Intraday Market Thoughts ArchivesDisplaying results for week of Sep 03, 2017
Draghi made a half-hearted attempt to talk down the euro but the inevitability of the taper ensured his efforts failed. The euro led the way in a broad dollar rout. A handful of notable events are coming up in Asia-Pacific trading. A new USD trade has been added, bringing the number of open trades to 5; 3 in FX and 2 in indices.
Draghi confirmed the inevitable in his press conference, that the ECB will make some kind of decision in October regarding the QE programme. Leaks later showed that the staff was preparing a set of options that would give the Governing Council to buy more bonds but the market continues to push the narrative that a taper is certain. That meant a quick rally to 1.2059 before a pullback ahead of the cycle high.
As the euro climbed, the US dollar sagged -- partly due to the incredible hurricane that's headed towards Florida. The path is still uncertain but the most-likely forecast takes it straight towards the Miami area in what would be another hit to GDP. We send our thoughts to those in its path and expect the dollar to bounce if the forecast shifts.
The bond market continues to warn about trouble in the US despite a bill to extended the debt ceiling. Ten-year yields hit 2.03%, which is the worst since election night. That helped to send USD/JPY to 1.0804, which is the low since April.
USD/CAD was in the spotlight as flows took over and pushed the pair down to 1.2119, breaking the May 2015 low and setting up a test of 1.20.
The Australian dollar finished at the best levels of the day and 80 pips above the Asia-Pacific lows. It will be in focus later with July home loan numbers expected to show a 1.0% increase at 0130 GMT. That will be followed by an appearance from Debelle at 0300 GMT.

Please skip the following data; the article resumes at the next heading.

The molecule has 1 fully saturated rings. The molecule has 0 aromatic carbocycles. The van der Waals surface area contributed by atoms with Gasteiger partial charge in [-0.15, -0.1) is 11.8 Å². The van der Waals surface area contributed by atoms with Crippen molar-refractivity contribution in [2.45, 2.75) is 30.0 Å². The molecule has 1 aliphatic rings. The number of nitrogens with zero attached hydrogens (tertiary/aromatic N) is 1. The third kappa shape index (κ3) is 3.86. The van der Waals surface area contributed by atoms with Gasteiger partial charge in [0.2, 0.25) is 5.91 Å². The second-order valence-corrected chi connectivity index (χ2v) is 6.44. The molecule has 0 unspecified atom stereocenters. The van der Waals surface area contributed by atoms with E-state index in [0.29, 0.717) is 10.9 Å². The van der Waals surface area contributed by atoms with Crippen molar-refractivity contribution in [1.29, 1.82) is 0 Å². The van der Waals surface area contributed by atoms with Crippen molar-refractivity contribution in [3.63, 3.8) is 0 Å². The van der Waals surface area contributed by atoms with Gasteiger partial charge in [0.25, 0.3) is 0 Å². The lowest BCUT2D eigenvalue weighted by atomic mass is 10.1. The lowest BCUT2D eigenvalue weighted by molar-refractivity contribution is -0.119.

Japan is likely to get some enthusiasm-dampening news with 2Q growth expected to be revised down to 2.9% from 4.0% in the last revision. Also on the agenda is a key speech from the Fed's Dudley at 2300 GMT. He's the final core member on the schedule before next week's FOMC. George also speaks at 0015 GMT.
|Final GDP (q/q) [F]|
|Sep 07 23:50|
The Bank of Canada hikes interest rates on Wednesday and left the door open for more. The Canadian dollar soared and was easily the top performer while the New Zealand dollar and yen lagged. Australian retail sales are up next. A new Premium trades in major index has been issued alongside 3 supporting charts and notes.
The Bank of Canada is all about the output gap and proved it once again Thursday. Stronger growth numbers were inputed to the model after Q2 GDP data and the machine spit out an earlier close, which means sooner rate hikes and that led to a hike.
What the model may be missing is that a narrow or closed theoretical gap in potential growth isn't leading to inflation anywhere, especially not wage inflation. Poloz and company maybe overlooking the disinflationary impacts of a higher currency and lower commodity prices; never mind the risks to Canadian housing.
In any case, the BOC wields the power and USD/CAD bulls were crushed. The pair fell to 1.2143 from 1.2405 immediately after the announcement before a bounce to 1.2220 late. It's a fresh two-year low in the pair. It kept the door open for more hikes (without committing) and said the focus will be on the labor market and household debt. We will look for more clarification in upcoming BoC speeches.
Otherwise Thursday, the US dollar was bounced around. It sold off after Fed Vice-Chair Fischer announced his resignation. He was a hawkish voice at the core of the FOMC. The dollar bounced back later after a bipartisan deal to lift the debt ceiling and fund the government through Dec 15, when the fight will renew again.
The next items on the agenda are from Australia with retail sales and trade balance for July due at 0130 GMT. Will the RBA be the next to make a hawkish shift?
|Retail Sales (m/m)|
|Sep 07 1:30|
The US dollar took another tumble to start the week, we look at five reasons why it was the worst performer on the day. Aussie is the worst performer after weaker than expected GDP figures. Before we look at today's BoC decision, here's a quick explainer on the latest USD damage. Below is the latest trading/charts video for Premium subscribers ahead of the ECB and BoC.
1) The bid in bondsTreasury yields were an early signal as they tumbled right across the curve. Ten-year yields fell 10 basis points to 2.06%, which definitely breaks the June low and is the lowest since the US election. Low yields make US debt less attractive.
2) More bad dataFollowing Friday's release of the triple negatoive in the US jobs report (weaker NFP, higher unemployment rate and lower earnings), US factory orders hit 4-year lows, shedding fresh doubts on the role of manufacturing.